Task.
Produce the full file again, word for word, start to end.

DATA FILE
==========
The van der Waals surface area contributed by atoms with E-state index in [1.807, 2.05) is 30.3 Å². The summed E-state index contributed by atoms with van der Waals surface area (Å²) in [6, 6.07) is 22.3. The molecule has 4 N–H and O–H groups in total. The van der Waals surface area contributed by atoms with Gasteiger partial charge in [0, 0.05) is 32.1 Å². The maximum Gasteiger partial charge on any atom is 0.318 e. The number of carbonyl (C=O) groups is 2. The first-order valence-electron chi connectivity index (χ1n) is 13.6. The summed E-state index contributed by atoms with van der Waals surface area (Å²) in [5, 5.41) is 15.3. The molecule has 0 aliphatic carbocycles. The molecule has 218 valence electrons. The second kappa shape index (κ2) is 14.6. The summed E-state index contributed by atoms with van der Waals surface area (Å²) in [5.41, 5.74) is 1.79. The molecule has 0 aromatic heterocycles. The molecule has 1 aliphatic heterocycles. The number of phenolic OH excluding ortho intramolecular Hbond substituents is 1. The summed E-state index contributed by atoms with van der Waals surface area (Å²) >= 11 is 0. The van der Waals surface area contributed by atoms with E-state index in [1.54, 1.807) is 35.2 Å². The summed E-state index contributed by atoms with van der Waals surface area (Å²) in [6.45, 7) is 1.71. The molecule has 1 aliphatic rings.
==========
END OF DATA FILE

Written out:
The van der Waals surface area contributed by atoms with E-state index in [1.807, 2.05) is 30.3 Å². The summed E-state index contributed by atoms with van der Waals surface area (Å²) in [6, 6.07) is 22.3. The molecule has 4 N–H and O–H groups in total. The van der Waals surface area contributed by atoms with Gasteiger partial charge in [0, 0.05) is 32.1 Å². The maximum Gasteiger partial charge on any atom is 0.318 e. The number of carbonyl (C=O) groups is 2. The first-order valence-electron chi connectivity index (χ1n) is 13.6. The summed E-state index contributed by atoms with van der Waals surface area (Å²) in [5, 5.41) is 15.3. The molecule has 0 aliphatic carbocycles. The molecule has 218 valence electrons. The second kappa shape index (κ2) is 14.6. The summed E-state index contributed by atoms with van der Waals surface area (Å²) in [5.41, 5.74) is 1.79. The molecule has 0 aromatic heterocycles. The molecule has 1 aliphatic heterocycles. The number of phenolic OH excluding ortho intramolecular Hbond substituents is 1. The summed E-state index contributed by atoms with van der Waals surface area (Å²) >= 11 is 0. The van der Waals surface area contributed by atoms with E-state index in [1.54, 1.807) is 35.2 Å². The summed E-state index contributed by atoms with van der Waals surface area (Å²) in [6.45, 7) is 1.71. The molecule has 1 aliphatic rings.